Watch Out for These Nutrition Trends in 2019

It’s out with the kale smoothies and in with the … cannabis? As we head into a new year, we can look forward to fresh fads in the food world. Here are 10 nutrition trends industry experts predict will heat up in 2019.

1. Cannabis

KIND Healthy Snacks surveyed nearly 5,000 nutrition and food industry experts to predict the top trends of 2019. And it found cannabis is ready to have a greater impact on the health and nutrition world. “We’ve already seen CBD’s presence within coffee, cocktails and even olive oil in 2018,” according to KIND’s forecast. “Next year, we anticipate CBD to permeate into other formats such as yogurts, soups and even salad dressings.” Likewise, Food Network’s report from the Food and Nutrition Conference and Expo suggests more nutritionists might consider the benefits of cannabis as they work with patient care teams.

2. Lutein

The plant-based compound lutein — found in spinach, kale, collards, pumpkin, peas, broccoli and more — stands to gain more awareness in 2019. “[Lutein] plays a major role in the health of your eyes and more recent research is also looking at lutein’s relationship to cognitive function and brain health,” according to Food Network. Plus, according to the Natural Grocers forecast of 2019 nutrition trends, lutein also can protect our eyes against damaging blue light. “Lutein preferentially accumulates in the macula, the part of the retina responsible for central vision, where it filters damaging blue light and increases macular pigment density,” the Natural Grocers forecast says.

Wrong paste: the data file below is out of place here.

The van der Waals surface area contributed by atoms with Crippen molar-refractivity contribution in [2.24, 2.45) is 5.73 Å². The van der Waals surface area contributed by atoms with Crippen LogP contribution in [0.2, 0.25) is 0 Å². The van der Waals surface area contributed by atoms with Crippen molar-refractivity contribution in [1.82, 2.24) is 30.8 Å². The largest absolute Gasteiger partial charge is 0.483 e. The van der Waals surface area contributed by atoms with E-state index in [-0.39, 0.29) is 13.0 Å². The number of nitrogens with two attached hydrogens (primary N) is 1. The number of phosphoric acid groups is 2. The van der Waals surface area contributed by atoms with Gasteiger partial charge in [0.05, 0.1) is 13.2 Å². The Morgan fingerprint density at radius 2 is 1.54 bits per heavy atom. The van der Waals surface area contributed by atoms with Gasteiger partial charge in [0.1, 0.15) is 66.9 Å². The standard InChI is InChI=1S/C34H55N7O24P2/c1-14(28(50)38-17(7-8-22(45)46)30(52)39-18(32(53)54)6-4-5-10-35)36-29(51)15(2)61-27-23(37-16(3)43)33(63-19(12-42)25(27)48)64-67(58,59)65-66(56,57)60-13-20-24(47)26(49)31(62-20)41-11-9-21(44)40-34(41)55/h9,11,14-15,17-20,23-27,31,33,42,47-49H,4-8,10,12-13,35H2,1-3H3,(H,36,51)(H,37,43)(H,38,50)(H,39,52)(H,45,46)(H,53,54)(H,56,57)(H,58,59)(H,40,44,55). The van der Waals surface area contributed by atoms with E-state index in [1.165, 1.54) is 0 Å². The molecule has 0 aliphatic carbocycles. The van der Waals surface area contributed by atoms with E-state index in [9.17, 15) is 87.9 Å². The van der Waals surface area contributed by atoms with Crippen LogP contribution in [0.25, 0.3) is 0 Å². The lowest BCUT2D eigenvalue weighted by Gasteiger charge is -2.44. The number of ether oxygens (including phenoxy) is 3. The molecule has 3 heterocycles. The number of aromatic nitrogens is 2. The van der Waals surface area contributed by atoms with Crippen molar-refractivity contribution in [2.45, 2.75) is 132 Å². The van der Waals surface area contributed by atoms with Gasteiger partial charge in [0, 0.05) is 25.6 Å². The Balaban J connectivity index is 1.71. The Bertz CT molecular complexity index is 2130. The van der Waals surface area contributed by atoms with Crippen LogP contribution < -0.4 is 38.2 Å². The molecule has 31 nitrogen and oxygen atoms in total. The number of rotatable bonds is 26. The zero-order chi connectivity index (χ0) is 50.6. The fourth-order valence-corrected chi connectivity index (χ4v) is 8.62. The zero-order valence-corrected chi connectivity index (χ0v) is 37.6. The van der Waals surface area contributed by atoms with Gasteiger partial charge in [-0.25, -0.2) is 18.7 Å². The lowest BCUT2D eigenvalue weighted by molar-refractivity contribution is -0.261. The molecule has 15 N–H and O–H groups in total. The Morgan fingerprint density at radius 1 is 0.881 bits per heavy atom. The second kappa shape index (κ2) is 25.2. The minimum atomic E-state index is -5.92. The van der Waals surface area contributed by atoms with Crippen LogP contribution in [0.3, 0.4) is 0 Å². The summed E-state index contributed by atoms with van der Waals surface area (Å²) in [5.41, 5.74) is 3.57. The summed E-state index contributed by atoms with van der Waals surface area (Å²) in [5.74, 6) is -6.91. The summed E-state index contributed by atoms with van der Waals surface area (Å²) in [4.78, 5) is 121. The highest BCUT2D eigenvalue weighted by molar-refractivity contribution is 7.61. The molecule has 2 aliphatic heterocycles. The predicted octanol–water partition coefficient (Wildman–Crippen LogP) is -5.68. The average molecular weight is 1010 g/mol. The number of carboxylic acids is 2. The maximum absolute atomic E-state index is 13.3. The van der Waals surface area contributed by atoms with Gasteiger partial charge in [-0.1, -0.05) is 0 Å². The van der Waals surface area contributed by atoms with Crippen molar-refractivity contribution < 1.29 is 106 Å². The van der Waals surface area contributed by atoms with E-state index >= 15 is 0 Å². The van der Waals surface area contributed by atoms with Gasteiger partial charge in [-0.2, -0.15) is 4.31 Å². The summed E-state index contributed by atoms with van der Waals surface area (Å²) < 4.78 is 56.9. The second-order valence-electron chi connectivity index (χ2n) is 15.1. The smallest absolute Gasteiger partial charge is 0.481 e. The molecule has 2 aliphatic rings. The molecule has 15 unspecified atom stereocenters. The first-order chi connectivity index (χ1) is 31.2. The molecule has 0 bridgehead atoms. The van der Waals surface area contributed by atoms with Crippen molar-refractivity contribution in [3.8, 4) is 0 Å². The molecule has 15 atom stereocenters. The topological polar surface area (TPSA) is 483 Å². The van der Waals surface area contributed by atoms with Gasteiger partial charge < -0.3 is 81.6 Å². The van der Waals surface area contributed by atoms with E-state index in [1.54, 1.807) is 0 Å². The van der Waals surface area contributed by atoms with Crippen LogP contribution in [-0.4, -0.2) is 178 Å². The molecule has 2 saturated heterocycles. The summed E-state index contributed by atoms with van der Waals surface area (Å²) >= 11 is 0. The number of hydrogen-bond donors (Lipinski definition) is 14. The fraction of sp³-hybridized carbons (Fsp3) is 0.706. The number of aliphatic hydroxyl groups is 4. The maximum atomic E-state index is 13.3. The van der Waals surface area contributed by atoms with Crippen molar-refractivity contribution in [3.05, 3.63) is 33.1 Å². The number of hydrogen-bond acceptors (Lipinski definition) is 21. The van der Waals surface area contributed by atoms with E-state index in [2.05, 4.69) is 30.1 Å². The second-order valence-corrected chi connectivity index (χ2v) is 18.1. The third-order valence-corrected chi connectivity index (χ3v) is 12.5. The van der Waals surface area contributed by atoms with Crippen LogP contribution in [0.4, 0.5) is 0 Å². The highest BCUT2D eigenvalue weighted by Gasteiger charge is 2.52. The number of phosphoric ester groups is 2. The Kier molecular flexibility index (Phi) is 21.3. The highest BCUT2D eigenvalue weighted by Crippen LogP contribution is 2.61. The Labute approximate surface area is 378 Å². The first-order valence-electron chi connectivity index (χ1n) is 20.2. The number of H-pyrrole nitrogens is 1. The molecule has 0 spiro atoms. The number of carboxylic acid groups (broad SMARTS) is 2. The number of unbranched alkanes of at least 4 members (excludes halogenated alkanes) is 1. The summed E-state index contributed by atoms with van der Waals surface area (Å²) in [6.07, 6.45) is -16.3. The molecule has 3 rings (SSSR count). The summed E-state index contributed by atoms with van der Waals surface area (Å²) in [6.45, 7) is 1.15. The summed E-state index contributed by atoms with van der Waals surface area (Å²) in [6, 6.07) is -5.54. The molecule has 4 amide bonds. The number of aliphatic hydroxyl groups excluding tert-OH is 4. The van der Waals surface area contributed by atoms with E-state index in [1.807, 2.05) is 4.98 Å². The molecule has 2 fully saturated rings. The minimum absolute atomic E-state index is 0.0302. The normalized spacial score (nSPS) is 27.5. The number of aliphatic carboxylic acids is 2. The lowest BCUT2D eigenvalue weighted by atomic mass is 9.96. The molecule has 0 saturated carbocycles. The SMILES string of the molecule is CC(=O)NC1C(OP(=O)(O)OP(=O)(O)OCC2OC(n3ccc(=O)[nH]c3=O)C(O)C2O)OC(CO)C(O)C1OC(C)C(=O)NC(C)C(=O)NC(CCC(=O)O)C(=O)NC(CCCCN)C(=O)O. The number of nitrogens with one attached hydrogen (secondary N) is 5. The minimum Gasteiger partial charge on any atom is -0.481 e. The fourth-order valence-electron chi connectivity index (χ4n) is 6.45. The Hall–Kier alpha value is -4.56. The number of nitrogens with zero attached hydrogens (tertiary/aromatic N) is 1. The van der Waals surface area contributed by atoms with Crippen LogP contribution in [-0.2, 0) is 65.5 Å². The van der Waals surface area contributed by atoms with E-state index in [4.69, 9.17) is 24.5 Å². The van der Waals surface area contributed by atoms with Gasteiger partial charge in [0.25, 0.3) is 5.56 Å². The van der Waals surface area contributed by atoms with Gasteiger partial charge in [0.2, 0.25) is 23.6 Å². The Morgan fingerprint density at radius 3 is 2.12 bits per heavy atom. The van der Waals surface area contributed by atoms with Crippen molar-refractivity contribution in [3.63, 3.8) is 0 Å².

3. Plant-based snacks

roasted chickpeasCredit: Dzevoniia/Getty Images

Snacking looks to be taking a healthier turn in 2019. Food Network anticipates “better-for-you versions of snack foods made from beans, coconut, nuts, whole grains, fruits and vegetables.” The goal is to create tasty snacks that aren’t just empty calories — feeding people’s growing desire to make more health-conscious choices.

4. Potatoes

Healthier snacks might be coming to offer alternatives to potato chips, but potatoes still can have their moment in 2019, as well. According to Food Network, people will look to “the easily digestible and nutrient rich carbs in potatoes” to help fuel their workouts. “Use potatoes in breakfast burritos, rice bowls and even muffins to help fire up muscles for exercise and aid in recovery post activity,” Food Network says. Just remember a greasy, fried potato isn’t what the nutrition experts are talking about.